Anti-Semitic offences rose almost 10 percent in Germany last year, and violent attacks were up more than 60 percent, crime statistics showed Wednesday.
Police recorded 1,646 offences motivated by hatred against Jews, said a government answer to a request by far-left Die Linke party lawmaker Petra Pau.
Among these were 62 violent offences that left 43 people injured, up from 37 physical attacks the previous year.
Germany, like other western countries, has watched with alarm as anti-Semitic and other racist hate speech and violence have increased in recent years as the political climate has coarsened and grown more polarized.
A mass influx of mostly Muslim refugees and migrants to Germany from 2015 drove the rise of the far-right and anti-immigration Alternative for Germany (AfD) party, which since late 2017 is the biggest opposition group in parliament.
Leading AfD members, aside from railing against Islam and multiculturalism, have also made comments that play down the Holocaust.
Party co-leader Alexander Gauland described Nazi Germany’s industrial-scale murder of Jews and other minorities as a mere “speck of bird poo in over 1,000 years of successful German history”.
Another leading AfD politician, Björn Höcke, has criticised the sprawling Holocaust memorial in Berlin as a “monument of shame”.
The president of the Central Council of Jews in Germany, Josef Schuster, and other Jewish community leaders have accused the AfD of fomenting hate against refugees, Muslims and Jews.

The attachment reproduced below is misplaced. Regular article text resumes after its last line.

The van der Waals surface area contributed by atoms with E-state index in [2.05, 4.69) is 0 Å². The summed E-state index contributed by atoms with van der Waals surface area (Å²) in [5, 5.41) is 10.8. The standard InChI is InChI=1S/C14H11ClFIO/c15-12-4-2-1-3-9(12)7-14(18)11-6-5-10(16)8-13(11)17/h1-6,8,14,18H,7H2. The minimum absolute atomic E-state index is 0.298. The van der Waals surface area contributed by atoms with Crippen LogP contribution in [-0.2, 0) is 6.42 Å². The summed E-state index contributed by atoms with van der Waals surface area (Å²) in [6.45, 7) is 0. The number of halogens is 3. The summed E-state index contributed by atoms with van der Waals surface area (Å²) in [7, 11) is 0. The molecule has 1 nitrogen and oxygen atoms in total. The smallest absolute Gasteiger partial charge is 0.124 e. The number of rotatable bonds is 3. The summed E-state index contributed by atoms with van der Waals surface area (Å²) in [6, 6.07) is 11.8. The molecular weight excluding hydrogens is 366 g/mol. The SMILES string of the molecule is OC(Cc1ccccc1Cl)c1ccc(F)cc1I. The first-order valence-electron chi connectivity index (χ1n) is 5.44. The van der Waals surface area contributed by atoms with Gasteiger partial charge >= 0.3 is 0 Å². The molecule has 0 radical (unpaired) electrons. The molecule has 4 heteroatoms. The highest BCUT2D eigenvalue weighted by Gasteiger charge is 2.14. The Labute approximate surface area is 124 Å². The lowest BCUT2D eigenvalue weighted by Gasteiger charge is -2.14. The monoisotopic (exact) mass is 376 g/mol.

Belt attack, Holocaust denial
At the same time, Germany has also witnessed a rise in anti-Semitic attacks committed by migrants from Arab states.
In one prominent case last year a 19-year-old Syrian man was convicted for assault after lashing out with his belt at an Israeli man wearing a Jewish kippa skullcap while shouting “yahudi”, Jew in Arabic.
A video of the street assault, filmed by the victim on his smartphone, had sparked widespread public revulsion as it spread on social media, and triggered street rallies in solidarity with Jews.
News of the belt attack coincided with another public outcry, over a rap duo who made light of Nazi death camp prisoners but went on to win the music industry’s sales-based Echo award, which was subsequently axed.
Days after the belt assault, some 2,000 people rallied at a “Berlin Wears Kippa” solidarity demonstration, matched by smaller events in several other German cities.
Most anti-Semitic offences were however committed by far-right perpetrators, reported the Berlin daily Tagesspiegel in an article on the new crime statistics.
As The Local has reported, a new reporting centre aimed at tackling anti-Semitism was due to officially launch in Germany this month.